SNARFing your way through e-mail
By Ina Fried
Story last modified Fri Dec 02 04:00:00 PST 2005

With the world’s in-boxes overflowing with unread messages, researchers at Microsoft are offering up a tool they hope will help people sort through the morass.

The software maker this week released a free utility that aims to sort e-mail in a new way: It can organize messages not just by how recent they are, but also by whether the recipient knows the sender well.

The program, known as SNARF, bases its approach on the fact that people tend to interact more with messages from those they care about.

“You don’t respond to everybody, and not everybody responds to you,” said Marc Smith, one of the Microsoft researchers who developed SNARF, or Social Network And Relationship Finder.

Though SNARF is a research project for now, Microsoft said that similar features could soon make their way into its e-mail products.

Smith boils it down this way. His computer, for all its power, serves up his e-mail without distinguishing junk mail from messages sent by close friends. His dog, on the other hand, learns who his friends are and stops barking at them.

“If my dog can tell who strangers are, apart from friends…my e-mail reader should be able to do the same,” he said.

The task is increasingly important as people become overloaded with e-mail. Though many like to be alerted to new messages, the barrage of notifications is now so frequent for many workers that it is nearly impossible to get any creative work done without being interrupted.
SNARF screenshots

“The machines got us into this problem,” Smith said. “They are going to have to get us out of it.”

Smith calls today’s method of sorting e-mail the “ADD sort order,” in which the newest messages are constantly presented first, regardless of who sent them. There has to be a better way, he said.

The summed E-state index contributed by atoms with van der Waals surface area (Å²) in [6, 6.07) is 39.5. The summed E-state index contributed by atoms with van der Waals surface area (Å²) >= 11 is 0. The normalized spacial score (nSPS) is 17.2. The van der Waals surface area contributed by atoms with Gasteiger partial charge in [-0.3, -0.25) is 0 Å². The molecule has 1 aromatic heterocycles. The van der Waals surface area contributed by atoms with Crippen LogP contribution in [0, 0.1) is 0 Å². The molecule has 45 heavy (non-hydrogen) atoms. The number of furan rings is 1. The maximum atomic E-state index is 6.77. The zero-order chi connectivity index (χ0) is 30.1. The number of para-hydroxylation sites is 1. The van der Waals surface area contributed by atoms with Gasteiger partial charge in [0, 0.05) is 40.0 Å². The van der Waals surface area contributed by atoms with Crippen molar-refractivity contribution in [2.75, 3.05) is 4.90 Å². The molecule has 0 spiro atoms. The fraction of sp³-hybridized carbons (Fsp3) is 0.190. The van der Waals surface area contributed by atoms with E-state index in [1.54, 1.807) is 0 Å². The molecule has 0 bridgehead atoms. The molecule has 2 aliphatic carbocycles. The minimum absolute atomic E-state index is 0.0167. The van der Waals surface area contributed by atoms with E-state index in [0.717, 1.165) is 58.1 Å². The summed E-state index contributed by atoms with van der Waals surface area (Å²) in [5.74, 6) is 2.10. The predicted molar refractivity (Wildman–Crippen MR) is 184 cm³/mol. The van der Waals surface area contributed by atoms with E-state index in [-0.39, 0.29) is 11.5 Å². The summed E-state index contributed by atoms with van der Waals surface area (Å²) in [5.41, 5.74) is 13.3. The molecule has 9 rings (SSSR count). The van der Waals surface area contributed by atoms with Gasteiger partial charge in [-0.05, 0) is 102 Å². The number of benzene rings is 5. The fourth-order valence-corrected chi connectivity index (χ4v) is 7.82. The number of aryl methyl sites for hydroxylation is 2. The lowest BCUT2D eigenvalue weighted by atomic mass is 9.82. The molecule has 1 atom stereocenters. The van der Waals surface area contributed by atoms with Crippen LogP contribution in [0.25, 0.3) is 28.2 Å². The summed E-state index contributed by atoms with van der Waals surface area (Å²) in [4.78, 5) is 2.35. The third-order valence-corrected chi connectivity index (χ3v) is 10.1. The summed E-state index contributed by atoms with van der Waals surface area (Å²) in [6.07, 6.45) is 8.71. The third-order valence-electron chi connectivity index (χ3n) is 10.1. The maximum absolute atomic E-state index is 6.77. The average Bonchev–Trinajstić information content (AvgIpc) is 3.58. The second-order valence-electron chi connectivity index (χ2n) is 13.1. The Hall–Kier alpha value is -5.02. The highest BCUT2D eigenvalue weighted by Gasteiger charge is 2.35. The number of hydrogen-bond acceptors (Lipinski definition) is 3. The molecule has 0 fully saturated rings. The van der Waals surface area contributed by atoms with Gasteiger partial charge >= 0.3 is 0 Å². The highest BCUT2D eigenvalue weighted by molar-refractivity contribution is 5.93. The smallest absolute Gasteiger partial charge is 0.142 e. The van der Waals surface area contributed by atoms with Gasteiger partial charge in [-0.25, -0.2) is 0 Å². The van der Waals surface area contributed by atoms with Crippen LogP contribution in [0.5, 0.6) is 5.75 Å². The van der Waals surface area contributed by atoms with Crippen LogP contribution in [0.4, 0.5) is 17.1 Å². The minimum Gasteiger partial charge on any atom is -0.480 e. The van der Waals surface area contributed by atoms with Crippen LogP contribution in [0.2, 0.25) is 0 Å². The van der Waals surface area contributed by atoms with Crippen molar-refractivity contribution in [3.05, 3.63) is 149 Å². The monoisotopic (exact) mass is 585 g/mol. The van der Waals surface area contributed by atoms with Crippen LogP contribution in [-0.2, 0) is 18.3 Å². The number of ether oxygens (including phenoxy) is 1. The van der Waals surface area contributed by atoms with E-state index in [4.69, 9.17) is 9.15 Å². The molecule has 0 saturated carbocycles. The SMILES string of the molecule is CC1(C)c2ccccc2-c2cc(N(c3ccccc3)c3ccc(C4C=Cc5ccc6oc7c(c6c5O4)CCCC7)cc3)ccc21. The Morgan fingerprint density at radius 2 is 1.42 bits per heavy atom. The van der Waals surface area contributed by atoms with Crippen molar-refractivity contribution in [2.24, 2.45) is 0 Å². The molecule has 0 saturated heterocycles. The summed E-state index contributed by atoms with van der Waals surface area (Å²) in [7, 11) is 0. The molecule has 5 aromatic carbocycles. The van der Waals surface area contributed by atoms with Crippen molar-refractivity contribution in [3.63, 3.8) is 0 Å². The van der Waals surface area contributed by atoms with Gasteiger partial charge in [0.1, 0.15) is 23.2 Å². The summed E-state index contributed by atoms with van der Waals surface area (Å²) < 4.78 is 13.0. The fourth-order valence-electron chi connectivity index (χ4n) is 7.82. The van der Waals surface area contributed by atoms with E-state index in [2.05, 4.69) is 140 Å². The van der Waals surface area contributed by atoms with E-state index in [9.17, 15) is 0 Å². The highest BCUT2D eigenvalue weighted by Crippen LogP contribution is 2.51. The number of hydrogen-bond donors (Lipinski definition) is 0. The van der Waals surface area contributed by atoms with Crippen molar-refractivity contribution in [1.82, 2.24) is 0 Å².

Figuring out who your friends are may not seem like a task well-suited to computers, but Smith said it’s simply a matter of making sure that the computer is adding up the right things.

“The beautiful thing about computers is that they are really, at their core, accounting machines. They love to count things. Social relationships are countable,” Smith said.

In SNARF’s case, the software looks at how often people correspond with particular content in the body of a message and how often they reply to one another’s correspondence, among other things.

The concept is not new. The idea of “social sorting” has been explored by Microsoft and others for years. Researchers at Hewlett-Packard, for example, looked at the patterns of who e-mailed who within HP Labs. Doing so, the researchers found, turned out to be a more effective means of determining working groups than looking at an organizational chart.

Microsoft has also used social sorting to help users wade through Internet forums, in a research effort known as NetScan.

Smith points out that our PCs already know tons about us, in many cases storing years’ worth of messages and replies. “This is more than the diarists of the 17th and 18th centuries,” he said.

SNARF can also sort messages based on whether they were sent directly to you, whether you were copied on the message or whether you were part of a distribution list.

While such an approach can help sort through the sea of messages, it’s not flawless. Smith noted that not everyone who is important to him returns his e-mails.

“My mother, I’m sorry to say, just never replies to my e-mail,” he said, quickly noting that it’s no reflection on the quality of his relationship with her.

Smith said there is a strong chance the social sorting techniques will find their way into Microsoft products. There have been feelers from the teams responsible for Outlook, Exchange, Hotmail and Outlook Express, he said.

“We’re having lots of meetings with people,” Smith said.

For now, the research team has put its software out there as a download for people to experiment with. Officially, Microsoft says SNARF will definitely work with Outlook 2003 and Windows XP Service Pack 2, though Smith said it may work with other software. SNARF also requires the .Net framework, though it will install it if a computer does not already have the operating system add-on.

Smith is also working on expanding the research project in several ways. For example, the current version cannot be customized so that a user can say that a certain friend is important, even though they only exchange e-mail once a year.

Allowing users to “tag” e-mails in various ways is among the features that the company is looking at. “We are exploring a range of ideas around that,” he said. “It’s a very important direction,” he added, noting that the next version of Outlook also includes new tagging capabilities.

Moving onto cell phones would be another good move for SNARF, he said. “If you are not at your computer to do triage, having 150 e-mails can be daunting,” he said. “It would be nice to have the seven e-mails from colleagues in a separate folder.”